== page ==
To make 1 quart of yogurt, I use 1 quart of milk and 1 cup non instant powdered milk. I use non instant powdered milk that I purchased in bulk. Not sure you can find it at the grocery store. My starter of choice is Stoney Field.
    I incubate in the oven with an oven light on. Through trial and error, I found that if I switch out the oven appliance light bulb to a 75 watt household bulb, the temp stays perfect. I use a large 2 quart glass measuring cup covered with saran wrap and leave the mixture in the oven for approx 12 hours....the results are a wonderful tangy flavor.

  16. #16
    Super Member meanmom's Avatar
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    I have been thinking about making my own yogurt recently. I used to make it all the time. I love stonyfield the best but it is pricey. i will have to experiment with it again. I would love to know how to make it with almond or soy milk. That is my breakfast of choice these days. PLain yogurt with a little fresh fruit, splenda and a 1/2 cup of fiber one thrown in for crunch. The fiber one adds crunch and almost tastes like nuts, also lots of fiber. It makes a good low calorie breakfast.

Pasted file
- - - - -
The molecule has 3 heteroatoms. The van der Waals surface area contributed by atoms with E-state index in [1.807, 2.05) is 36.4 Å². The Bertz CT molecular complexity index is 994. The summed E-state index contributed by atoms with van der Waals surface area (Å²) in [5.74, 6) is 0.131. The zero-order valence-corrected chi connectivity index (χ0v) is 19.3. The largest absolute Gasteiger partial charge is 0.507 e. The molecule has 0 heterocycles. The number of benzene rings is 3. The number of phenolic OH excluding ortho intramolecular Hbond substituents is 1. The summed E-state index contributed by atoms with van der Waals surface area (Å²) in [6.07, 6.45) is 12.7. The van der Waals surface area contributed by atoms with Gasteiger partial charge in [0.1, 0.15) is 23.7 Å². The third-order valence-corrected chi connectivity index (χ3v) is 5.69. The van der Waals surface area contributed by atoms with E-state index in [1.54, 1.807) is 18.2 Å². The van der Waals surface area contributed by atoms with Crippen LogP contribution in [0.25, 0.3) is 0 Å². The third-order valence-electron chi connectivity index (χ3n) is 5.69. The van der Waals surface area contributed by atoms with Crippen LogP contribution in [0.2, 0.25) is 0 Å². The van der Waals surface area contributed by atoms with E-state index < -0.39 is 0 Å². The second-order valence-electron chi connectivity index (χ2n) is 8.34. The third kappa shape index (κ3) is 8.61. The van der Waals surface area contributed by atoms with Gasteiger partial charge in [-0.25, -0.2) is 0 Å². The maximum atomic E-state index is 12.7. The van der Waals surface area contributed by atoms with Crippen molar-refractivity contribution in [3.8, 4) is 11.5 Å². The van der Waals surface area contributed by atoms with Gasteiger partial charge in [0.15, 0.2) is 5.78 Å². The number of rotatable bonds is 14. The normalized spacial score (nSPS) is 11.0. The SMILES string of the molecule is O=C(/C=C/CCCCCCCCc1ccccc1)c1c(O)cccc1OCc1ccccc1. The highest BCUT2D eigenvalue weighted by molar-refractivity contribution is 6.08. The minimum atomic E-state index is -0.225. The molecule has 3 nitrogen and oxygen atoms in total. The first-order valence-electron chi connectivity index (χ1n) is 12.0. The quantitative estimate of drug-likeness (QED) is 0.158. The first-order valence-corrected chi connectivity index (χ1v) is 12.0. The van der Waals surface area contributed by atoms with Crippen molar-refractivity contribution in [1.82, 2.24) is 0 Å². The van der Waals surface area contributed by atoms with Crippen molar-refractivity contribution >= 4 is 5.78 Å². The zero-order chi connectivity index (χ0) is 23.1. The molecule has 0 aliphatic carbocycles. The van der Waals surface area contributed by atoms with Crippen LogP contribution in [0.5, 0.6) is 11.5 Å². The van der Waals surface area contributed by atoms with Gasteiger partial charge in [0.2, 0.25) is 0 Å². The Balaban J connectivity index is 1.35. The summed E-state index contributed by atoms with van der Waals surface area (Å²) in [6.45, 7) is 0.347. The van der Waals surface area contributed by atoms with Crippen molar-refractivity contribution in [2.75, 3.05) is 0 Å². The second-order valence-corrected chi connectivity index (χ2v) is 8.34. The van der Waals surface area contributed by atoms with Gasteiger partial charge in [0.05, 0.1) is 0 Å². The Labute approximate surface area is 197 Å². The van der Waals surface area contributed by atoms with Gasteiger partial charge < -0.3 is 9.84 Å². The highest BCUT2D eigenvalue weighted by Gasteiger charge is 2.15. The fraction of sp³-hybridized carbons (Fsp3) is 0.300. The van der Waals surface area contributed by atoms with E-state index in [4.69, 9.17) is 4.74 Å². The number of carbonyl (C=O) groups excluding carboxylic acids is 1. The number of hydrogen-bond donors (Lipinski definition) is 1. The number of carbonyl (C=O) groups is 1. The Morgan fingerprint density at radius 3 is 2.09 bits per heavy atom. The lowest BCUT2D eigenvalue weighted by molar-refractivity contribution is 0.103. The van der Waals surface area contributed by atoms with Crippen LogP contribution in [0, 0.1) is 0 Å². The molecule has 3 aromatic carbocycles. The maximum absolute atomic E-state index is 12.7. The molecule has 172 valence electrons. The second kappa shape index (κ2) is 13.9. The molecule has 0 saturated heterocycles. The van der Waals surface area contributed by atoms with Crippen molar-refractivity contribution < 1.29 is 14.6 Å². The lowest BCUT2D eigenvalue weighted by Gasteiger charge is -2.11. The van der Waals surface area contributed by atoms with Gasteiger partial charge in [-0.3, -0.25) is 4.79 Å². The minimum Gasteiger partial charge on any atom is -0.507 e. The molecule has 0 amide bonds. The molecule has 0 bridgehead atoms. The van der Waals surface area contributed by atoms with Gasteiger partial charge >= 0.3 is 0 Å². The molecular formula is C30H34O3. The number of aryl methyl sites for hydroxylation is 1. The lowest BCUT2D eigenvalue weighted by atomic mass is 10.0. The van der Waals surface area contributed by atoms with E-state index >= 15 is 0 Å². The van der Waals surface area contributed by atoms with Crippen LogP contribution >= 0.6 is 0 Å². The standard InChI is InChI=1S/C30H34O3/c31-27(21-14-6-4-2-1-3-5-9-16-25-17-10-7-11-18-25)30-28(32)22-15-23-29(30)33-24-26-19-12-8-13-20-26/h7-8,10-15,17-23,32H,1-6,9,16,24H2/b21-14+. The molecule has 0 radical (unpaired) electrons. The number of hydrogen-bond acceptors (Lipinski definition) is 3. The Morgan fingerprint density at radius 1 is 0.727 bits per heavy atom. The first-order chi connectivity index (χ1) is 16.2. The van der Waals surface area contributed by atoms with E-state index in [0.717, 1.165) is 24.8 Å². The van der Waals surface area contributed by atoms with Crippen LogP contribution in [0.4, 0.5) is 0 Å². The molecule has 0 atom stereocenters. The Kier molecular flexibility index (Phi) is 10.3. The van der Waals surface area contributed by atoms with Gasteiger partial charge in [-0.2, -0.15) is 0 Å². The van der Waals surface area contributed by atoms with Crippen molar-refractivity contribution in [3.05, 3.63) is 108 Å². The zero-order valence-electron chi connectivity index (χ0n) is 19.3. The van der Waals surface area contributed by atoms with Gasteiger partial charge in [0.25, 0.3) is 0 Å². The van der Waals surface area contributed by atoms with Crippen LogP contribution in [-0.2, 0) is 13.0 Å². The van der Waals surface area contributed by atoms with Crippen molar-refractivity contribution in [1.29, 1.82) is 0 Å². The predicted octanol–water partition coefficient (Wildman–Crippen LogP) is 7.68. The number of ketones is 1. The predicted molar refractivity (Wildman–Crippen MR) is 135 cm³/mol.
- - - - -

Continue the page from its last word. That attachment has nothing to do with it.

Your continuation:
17. #17
    Senior Member Highmtn's Avatar
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    Yearrrrrrrrrrrrrrssssss ago I always made my own yogurt. Funny this thread should pop-up as j-u-s-t yesterday I bought some live culture yogurt, and a gallon of skim milk. I've been on the Dukan diet for going on 2 months and I eat a LOT of GREEK YOGURT and I feel near robbed when I pay for it.

    I've never had a yogurt maker. I used to do the initial steps with scalding the milk etc. cover it and then go put it in my laundry room (basement) on top of my water heater for about 12-18 hrs. It was PERFECT every time. I don't live in that house anymore.....so I'll have to locate the perfect incubation area again.

    We have a great little health food/organic store near us. I'm sure I can locate nonfat powerdered milk too.
    .
    "It's a *fine line* between HOBBY and MENTAL ILLNESS"~ Dave Barry